14. Chikweche T, Fletcher R (2012) Undertaking research at the bottom of the pyramid using qualitative methods: from theoretical considerations to practical realities. Qual Mark Res Int J 15(3):242–267CrossRefGoogle Scholar
  15. Chipchase J, Steinhardt S (2013) Hidden in plain sight: how to create extraordinary products for tomorrow’s customers. Harper Collins, New YorkGoogle Scholar
  16. Cole TJ, Rousham EK, Hawley NL, Cameron N, Norris SA, Pettifor JM (2015) Ethnic and sex differences in skeletal maturation among the Birth to Twenty cohort in South Africa. Arch Dis Child 100(2):138–143CrossRefGoogle Scholar
  17. Crabtree A (1998) Proceedings of the 1998 participatory design conference, pp 93–105Google Scholar
  18. Creswell JW, Poth CN (2017) Qualitative inquiry and research design: choosing among five approaches. Sage, Thousand OaksGoogle Scholar
  19. Dahlberg L, McCaig C (2010) Practical research and evaluation: a start-to-finish guide for practitioners. Sage, Thousand OaksCrossRefGoogle Scholar
  20. Deininger M, Daly SR, Sienko KH, Lee JC (2017) Des StudGoogle Scholar
  21. Dray SM, Siegel DA (2009) IFIP conference on human–computer interaction. Springer, Berlin, pp 950–951Google Scholar
  22. Eccles JS (2007) Where are all the women? Gender differences in participation in physical science and engineering. American Psychological Association, Washington, DCCrossRefGoogle Scholar
  23. Emerson RM, Fretz RI, Shaw LL (2011) Writing ethnographic fieldnotes. University of Chicago Press, ChicagoCrossRefGoogle Scholar
  24. Fetterman D (2010) Ethnography: step-by-step. Sage, Thousand OaksGoogle Scholar
  25. Freedman DA (2009) Statistical models: theory and practice. Cambridge University Press, CambridgeCrossRefzbMATHGoogle Scholar
  26. Girón JPH, Domínguez Hernández ML, Jiménez Castañeda JC (2004) Participatory methodologies and the product development process: the experience of Mixtec craftswomen in Mexico. Dev Pract 14(3):396–406CrossRefGoogle Scholar
  27. Green MG, Linsey JS, Seepersad CC, Wood KL, Jensen DJ (2006) ASME 2006 international design engineering technical conferences and computers and information in engineering conference (American Society of Mechanical Engineers), pp 99–113Google Scholar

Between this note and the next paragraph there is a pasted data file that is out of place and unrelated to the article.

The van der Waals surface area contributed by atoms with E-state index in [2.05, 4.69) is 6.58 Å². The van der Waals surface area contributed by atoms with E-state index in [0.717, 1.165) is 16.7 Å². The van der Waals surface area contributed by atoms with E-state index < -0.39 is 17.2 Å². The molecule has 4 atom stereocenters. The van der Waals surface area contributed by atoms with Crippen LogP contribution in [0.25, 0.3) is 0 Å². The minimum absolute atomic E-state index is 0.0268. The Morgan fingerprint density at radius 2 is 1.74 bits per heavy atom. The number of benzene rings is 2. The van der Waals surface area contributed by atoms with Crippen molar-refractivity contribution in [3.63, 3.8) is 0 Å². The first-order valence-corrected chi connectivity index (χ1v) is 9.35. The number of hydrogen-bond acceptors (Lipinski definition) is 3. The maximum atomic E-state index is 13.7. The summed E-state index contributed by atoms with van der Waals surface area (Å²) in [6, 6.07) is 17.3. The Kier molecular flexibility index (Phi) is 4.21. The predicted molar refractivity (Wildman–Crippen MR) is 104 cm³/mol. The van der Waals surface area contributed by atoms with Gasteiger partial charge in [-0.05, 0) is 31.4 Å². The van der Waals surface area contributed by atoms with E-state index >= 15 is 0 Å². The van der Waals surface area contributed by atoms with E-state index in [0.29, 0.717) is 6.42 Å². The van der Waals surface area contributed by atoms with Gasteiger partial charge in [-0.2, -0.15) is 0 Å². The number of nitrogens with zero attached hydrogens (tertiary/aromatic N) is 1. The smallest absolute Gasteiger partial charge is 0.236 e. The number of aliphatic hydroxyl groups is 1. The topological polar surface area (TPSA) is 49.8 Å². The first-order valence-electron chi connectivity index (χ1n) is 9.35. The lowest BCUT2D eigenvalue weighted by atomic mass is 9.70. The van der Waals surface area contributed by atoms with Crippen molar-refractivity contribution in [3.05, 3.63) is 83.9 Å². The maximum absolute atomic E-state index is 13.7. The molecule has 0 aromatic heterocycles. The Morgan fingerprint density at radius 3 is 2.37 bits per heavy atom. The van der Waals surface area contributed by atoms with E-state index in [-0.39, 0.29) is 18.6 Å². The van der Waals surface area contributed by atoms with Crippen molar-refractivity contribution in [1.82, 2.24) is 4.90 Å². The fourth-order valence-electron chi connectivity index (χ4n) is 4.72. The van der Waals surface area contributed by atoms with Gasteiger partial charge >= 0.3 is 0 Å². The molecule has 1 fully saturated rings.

28. Hilbe J (2009) Logistic regression models. Chapman & Hall/CRC texts in statistical science. CRC Press. https://books.google.com/books?id=tmHMBQAAQBAJ
  29. Hosmer DW Jr, Lemeshow S, Sturdivant RX (2013) Applied logistic regression, vol 398. Wiley, OxfordCrossRefzbMATHGoogle Scholar
  30. Hughes J, O’Brien J, Rodden T, Rouncefield M, Sommerville I (1995) Requirements engineering, 1995. In: Proceedings of the second IEEE international symposium on (IEEE), pp 27–34Google Scholar
  31. Human Centered Design Toolkit (http://IDEO.org) (2011)
  32. Jagtap S, Larsson A, Kandachar P (2013) Design and development of products and servicesat the base of the pyramid: a review of issues and solutions. Int J Sustain Soc 5(3):207–231CrossRefGoogle Scholar
  33. Jagtap S, Larsson A, Hiort V, Olander E, Warell A, Khadilkar P (2014) How design process for the Base of the Pyramid differs from that for the Top of the Pyramid. Des Stud 35(5):527–558CrossRefGoogle Scholar
  34. Juliet C, Strauss A (2008) Basics of qualitative research. Sage, Thousand OaksGoogle Scholar
  35. Kim SJ, Underberg NM (2011) International conference of design, user experience, and usability. Springer, Berlin, pp 20–28Google Scholar
  36. Kramsch C (1998) Language and culture. Oxford University Press, OxfordGoogle Scholar
  37. Kumar M (2011) Arsenic removal for ceramic water filters. J Hum Eng 1(1):11–14MathSciNetGoogle Scholar
  38. LeCompte MD, Schensul JJ (1999) Designing and conducting ethnographic research, vol 1. Rowman Altamira, LanhamGoogle Scholar
  39. Liu X (2015) Applied ordinal logistic regression using Stata: from single-level to multilevel modeling. Sage Publications, Thousand OaksGoogle Scholar
  40. Lofland J, Lofland LH (2006) Analyzing social settings. Wadsworth Publishing Company, BelmontGoogle Scholar